Sharon Litwin

Host of Notes From New Orleans

Sharon Litwin is the founding president of NolaVie.com, the only daily cultural not-for-profit website of its kind in the United States devoted to exploring all aspects of the quirky, diverse culture of New Orleans. Sharon, along with Renee Peck, NolaVie Managing Editor, wrote, and NolaVie received, a grant from the J-Lab Project of American University, funded through the McCormick Foundation in Chicago, allowing NolaVie to launch in February, 2011. Since 2012, Sharon has produced Notes from New Orleans, a weekly on-air cultural news segment for WWNO that is complemented by her weekly “culture watch” column on NolaVie.

Sharon Litwin retired in 2011 after a 12-year career with the Louisiana Philharmonic Orchestra serving first as Executive Director and then as Senior Vice President for External Affairs. Prior to joining the LPO, Sharon spent more than a decade as an Assistant Director of the New Orleans Museum of Art, responsible for raising more than $26 million to build out three new wings and upgrade the original historic building in City Pak.

Sharon’s other professional positions have been as a feature writer for the Living Section of The Times-Picayune newspaper and executive producer with WYES-TV, Public Television in New Orleans. Sharon continues to write features and articles for newspapers and magazines nationwide on a freelance basis and is also the editor of the New Orleans Zagat Restaurant Survey, a position she has held for the past 20 years.

Sharon is the past president of the Contemporary Arts Center, Committee of 21 and Mental Health Association of Metropolitan New Orleans; a past board member of the Arts Council of New Orleans and the Community Access Corporation; and is the founding president of the Crescent City Farmers Market.

Ways To Connect

On this week’s Notes from New Orleans, Sharon Litwin talks with local photographer Frank Relle about his recent experience inside Moscow’s art world during the height of the Crimea and Ukraine crisis.

Relle curated an exhibit called "New Orleans in Photographs" for the Moscow House of Photography. To read more about his experiences, visit NolaVie.com.

Thomas Walsh

George Dunbar is an Uptowner who finished school at 17, joined the Navy and served in World War II. After the war, he went to art school, traveled through Europe, and then came home when a family member got sick. That was more than 50 years ago.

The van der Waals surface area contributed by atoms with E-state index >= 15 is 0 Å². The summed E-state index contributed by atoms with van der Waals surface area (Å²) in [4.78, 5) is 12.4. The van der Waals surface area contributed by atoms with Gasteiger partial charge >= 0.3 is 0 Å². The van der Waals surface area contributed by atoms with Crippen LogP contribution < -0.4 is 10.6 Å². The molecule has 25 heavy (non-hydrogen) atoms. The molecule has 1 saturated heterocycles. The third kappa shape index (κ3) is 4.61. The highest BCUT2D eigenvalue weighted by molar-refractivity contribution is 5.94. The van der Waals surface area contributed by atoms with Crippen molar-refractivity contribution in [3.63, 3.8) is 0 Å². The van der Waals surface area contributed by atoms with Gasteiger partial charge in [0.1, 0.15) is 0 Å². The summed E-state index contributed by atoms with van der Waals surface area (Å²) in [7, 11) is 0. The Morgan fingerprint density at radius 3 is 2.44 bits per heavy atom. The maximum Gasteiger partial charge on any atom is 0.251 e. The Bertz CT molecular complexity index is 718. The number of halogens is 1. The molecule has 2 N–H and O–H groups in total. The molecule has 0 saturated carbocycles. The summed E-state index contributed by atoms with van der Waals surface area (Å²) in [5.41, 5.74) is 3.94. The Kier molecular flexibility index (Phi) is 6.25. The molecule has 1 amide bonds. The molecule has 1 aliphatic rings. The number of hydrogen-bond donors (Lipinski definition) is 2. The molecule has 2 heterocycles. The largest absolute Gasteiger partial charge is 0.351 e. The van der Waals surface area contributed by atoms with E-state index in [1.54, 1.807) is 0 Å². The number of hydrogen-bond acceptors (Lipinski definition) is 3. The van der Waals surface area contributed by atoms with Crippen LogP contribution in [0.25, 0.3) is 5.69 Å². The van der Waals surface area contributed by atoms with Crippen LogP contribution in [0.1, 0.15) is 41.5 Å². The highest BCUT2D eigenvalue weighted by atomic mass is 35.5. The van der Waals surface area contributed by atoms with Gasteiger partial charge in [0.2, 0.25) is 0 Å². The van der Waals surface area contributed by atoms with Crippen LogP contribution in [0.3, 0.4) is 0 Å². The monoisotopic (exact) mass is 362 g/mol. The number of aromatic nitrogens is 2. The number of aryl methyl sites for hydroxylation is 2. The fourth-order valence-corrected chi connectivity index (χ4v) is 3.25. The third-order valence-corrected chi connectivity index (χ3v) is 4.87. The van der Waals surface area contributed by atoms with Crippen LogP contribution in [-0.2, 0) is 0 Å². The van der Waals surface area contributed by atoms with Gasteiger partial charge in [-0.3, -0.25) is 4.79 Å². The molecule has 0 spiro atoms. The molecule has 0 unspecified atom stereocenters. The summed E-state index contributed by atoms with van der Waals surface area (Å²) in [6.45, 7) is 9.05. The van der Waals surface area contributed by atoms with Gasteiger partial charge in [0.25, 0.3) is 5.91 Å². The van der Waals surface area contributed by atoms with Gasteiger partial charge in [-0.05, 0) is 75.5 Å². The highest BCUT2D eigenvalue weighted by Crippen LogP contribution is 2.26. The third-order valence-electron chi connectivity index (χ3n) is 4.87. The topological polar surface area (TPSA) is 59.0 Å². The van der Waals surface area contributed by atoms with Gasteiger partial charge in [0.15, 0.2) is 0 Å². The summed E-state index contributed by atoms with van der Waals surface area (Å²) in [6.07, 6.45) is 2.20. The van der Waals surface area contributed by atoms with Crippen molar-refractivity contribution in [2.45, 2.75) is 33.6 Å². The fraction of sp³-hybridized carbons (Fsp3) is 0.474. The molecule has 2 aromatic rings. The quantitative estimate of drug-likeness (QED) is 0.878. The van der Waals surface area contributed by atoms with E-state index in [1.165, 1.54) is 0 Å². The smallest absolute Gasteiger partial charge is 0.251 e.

These days, he lives and works in an older part of Slidell that overlooks the bayous and surrounding marsh land. George is one of the South’s most accomplished contemporary artists and the subject of this week’s Notes from New Orleans

Adi Nadimpalli

War brings countless injuries to the human condition. One of the most devastating consequences of conflict is disruption of basic medical services. These days it seems there are more and more stories on the radio and in newspapers about brave medical teams going into war-torn areas to treat the wounded and the needy.

On this week’s Notes from New Orleans, Sharon Litwin talks with one physician who calls New Orleans home when he’s not on a mission with Doctors Without Borders.

Tulane Public Relations

What makes an artist into an entrepreneur? For jewelry designer Mignon Faget, it was less the kindness of strangers and more the assistance of friends. Mignon, now in her 81st year, still lives in the house she grew up in along Bayou St. John and is the subject of this week’s Notes from New Orleans.

It wasn’t that long ago that the idea surfaced to use the power of the Mississippi River as a source for energy. But it turns out that turbines placed near New Orleans weren’t going to be that effective after all. So some smart folks at Tulane University have come up with other ideas.

Genie Tidy

New Orleanians have always found ways to transform the mundane into something a little more festive and lively. Atop the list of monotonous things in this world — sitting in traffic. Next time you’re stopped at a traffic light, look right and look left because you might see something.

Thomas Walsh

It’s impossible to wager how many angry children have told their parents they’re running away to join the circus. Switzerland-native Meret Riyhner never had such a violent outburst with her parents, but she ended up in the circus anyway. Now, she’s the circus arts teacher at the International School of Louisiana located on Camp Street, and the subject of this week’s Notes from New Orleans.

Thomas Walsh

In 2011, a group of more than 25 artists created the Music Box, a house made of found objects designed as a laboratory for musical expression. By the time it closed in Spring 2012, it had been visited by more than 15,000 people.

On this week’s Notes from New Orleans, Sharon Litwin talks with artist Dawn Dedeaux about the return of the Music Box project.

Vincent & Bella Productions\flickr

Over the course of 31 years, New Orleans' French Quarter Festival has grown from a small event to the largest free music festival in the United States. Along with Jazz Fest and Mardi Gras, it's become one of the crown jewels in Louisiana's cultural economy.

On this week's Notes from New Orleans, Sharon Litwin speaks with executive director Marci Schramm about the festival's growth and its plans for the future. 

Jeffrey Rouse/rouseforcoroner.com

Of all the people running in the most recent Orleans Parish elections, only one of the winners was a true newbie. On this week's Notes from New Orleans, Sharon Litwin talks with Dr. Jeffrey Rouse, the new coroner, about his first personal encounter with the facts of political life.

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